Public transport operator ComfortDelGro Corporation Australia (CDC) is to trial eight zero-emission buses on Melbourne roads in partnership with the Victorian Department of Transport.
The Singapore company will operate the vehicles in Melbourne’s eastern suburbs and CBD as part of the state’s three-year Zero Emission Bus Trial, a part of meeting the state’s commitment to zero net emissions by 2050.
ComfortDelGro subsidiary CDC Victoria will begin with the deployment of one battery-electric bus at its Oakleigh depot in November this year, operating initially on routes 601 and 630 covering Huntingdale Station, Monash University, Gardenvale Station and Ormond Station.
The remaining seven ‘virtually silent, and emissions-free’ battery-electric buses will be gradually rolled out across the three-year trial.
CDC is investing in six charging outlets at the Oakleigh Depot with a further two installed at the Monash University Bus Interchange for in-field charging to maintain the range of the vehicles and better understand operational requirements.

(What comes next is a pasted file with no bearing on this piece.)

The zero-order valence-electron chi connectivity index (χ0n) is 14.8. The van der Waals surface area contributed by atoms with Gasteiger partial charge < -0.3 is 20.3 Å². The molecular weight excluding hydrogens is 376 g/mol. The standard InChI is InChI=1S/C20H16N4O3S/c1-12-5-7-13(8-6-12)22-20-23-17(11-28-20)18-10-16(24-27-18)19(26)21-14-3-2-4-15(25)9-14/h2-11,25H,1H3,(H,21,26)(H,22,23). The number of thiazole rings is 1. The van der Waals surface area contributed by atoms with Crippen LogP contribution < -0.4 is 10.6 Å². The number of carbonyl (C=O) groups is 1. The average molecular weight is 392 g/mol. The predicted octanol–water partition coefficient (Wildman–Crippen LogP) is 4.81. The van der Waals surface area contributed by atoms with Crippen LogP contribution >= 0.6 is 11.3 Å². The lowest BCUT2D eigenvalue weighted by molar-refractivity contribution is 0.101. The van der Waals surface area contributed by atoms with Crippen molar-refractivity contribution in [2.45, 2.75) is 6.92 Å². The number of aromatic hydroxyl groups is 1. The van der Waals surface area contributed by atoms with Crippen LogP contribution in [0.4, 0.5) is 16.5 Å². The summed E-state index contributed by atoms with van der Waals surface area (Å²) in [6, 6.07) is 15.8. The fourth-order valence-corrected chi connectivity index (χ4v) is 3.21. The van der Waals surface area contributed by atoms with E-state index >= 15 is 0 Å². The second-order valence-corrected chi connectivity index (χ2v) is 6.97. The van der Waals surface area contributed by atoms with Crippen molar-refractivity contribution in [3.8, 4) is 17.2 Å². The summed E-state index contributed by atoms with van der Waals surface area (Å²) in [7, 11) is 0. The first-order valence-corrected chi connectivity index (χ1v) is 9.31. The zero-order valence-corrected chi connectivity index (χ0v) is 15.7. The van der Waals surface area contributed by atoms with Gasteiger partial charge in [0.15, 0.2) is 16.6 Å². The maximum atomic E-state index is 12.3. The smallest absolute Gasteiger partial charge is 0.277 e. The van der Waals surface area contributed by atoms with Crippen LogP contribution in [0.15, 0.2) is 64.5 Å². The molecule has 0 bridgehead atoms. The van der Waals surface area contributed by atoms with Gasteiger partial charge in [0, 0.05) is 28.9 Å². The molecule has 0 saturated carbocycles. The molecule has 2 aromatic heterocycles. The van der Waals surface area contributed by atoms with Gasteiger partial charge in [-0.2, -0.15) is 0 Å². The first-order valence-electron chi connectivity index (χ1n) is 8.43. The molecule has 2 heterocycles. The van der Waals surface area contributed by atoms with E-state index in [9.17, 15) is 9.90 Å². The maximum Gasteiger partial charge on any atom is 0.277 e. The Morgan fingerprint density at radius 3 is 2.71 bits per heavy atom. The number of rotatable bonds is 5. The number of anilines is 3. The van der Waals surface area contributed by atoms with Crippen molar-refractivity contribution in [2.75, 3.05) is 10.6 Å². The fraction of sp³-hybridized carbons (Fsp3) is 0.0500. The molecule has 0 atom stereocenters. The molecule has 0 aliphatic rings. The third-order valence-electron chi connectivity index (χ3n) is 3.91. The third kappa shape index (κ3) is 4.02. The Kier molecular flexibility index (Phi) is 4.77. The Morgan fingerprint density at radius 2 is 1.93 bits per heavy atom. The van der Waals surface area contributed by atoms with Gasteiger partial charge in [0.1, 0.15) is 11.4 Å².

The trial is being run in collaboration with Volvo and Volgren to manufacture the vehicles, ENGIE to supply charging infrastructure, Monash University for offsite ‘top-up’ charging infrastructure and TSA Advisory for project support.
ComfortDelGro Corporation Australia CEO Nicholas Yap said: “For some time now, CDC has been investing in different zero-emission vehicle technologies.
“We have recently announced our foray into hydrogen powered fuel cell electric buses and will be launching two in Geelong in late 2023.”
Victorian Public Transport Minister Ben Carroll said the statewide trial will be pivotal in the transition to a more environmentally friendly and sustainable transport network.
“Creating a greener fleet is part of our Bus Plan to develop a more modern and reliable network that will attract more people to the convenience of buses.”
Mechanics will also be upskilled to effectively maintain the vehicles.
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